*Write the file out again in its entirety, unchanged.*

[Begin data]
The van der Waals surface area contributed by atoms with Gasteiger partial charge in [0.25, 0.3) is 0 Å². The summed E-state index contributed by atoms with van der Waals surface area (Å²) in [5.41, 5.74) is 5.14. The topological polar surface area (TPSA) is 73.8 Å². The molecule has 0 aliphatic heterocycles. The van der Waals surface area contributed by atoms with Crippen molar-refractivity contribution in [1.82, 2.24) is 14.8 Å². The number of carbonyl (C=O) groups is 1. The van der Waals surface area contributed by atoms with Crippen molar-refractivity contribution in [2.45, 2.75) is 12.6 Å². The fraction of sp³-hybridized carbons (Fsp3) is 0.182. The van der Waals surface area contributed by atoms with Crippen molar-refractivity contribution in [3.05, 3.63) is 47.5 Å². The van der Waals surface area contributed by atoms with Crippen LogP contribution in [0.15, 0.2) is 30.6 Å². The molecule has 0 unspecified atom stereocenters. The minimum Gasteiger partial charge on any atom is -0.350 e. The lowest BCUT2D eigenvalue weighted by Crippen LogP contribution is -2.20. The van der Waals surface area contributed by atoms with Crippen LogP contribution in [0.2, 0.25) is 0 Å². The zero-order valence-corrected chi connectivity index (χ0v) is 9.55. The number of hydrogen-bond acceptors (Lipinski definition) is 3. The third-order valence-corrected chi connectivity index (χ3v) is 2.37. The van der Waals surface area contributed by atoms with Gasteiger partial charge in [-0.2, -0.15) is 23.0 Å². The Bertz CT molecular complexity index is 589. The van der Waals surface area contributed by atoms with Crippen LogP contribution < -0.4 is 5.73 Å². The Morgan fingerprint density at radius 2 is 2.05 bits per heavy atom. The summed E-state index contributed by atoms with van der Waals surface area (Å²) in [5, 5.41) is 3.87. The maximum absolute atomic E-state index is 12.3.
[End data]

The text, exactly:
The van der Waals surface area contributed by atoms with Gasteiger partial charge in [0.25, 0.3) is 0 Å². The summed E-state index contributed by atoms with van der Waals surface area (Å²) in [5.41, 5.74) is 5.14. The topological polar surface area (TPSA) is 73.8 Å². The molecule has 0 aliphatic heterocycles. The van der Waals surface area contributed by atoms with Crippen molar-refractivity contribution in [1.82, 2.24) is 14.8 Å². The number of carbonyl (C=O) groups is 1. The van der Waals surface area contributed by atoms with Crippen molar-refractivity contribution in [2.45, 2.75) is 12.6 Å². The fraction of sp³-hybridized carbons (Fsp3) is 0.182. The van der Waals surface area contributed by atoms with Crippen molar-refractivity contribution in [3.05, 3.63) is 47.5 Å². The van der Waals surface area contributed by atoms with Crippen LogP contribution in [0.15, 0.2) is 30.6 Å². The molecule has 0 unspecified atom stereocenters. The minimum Gasteiger partial charge on any atom is -0.350 e. The lowest BCUT2D eigenvalue weighted by Crippen LogP contribution is -2.20. The van der Waals surface area contributed by atoms with Crippen LogP contribution in [0.2, 0.25) is 0 Å². The zero-order valence-corrected chi connectivity index (χ0v) is 9.55. The number of hydrogen-bond acceptors (Lipinski definition) is 3. The third-order valence-corrected chi connectivity index (χ3v) is 2.37. The van der Waals surface area contributed by atoms with Gasteiger partial charge in [-0.2, -0.15) is 23.0 Å². The Bertz CT molecular complexity index is 589. The van der Waals surface area contributed by atoms with Crippen LogP contribution < -0.4 is 5.73 Å². The Morgan fingerprint density at radius 2 is 2.05 bits per heavy atom. The summed E-state index contributed by atoms with van der Waals surface area (Å²) in [5, 5.41) is 3.87. The maximum absolute atomic E-state index is 12.3.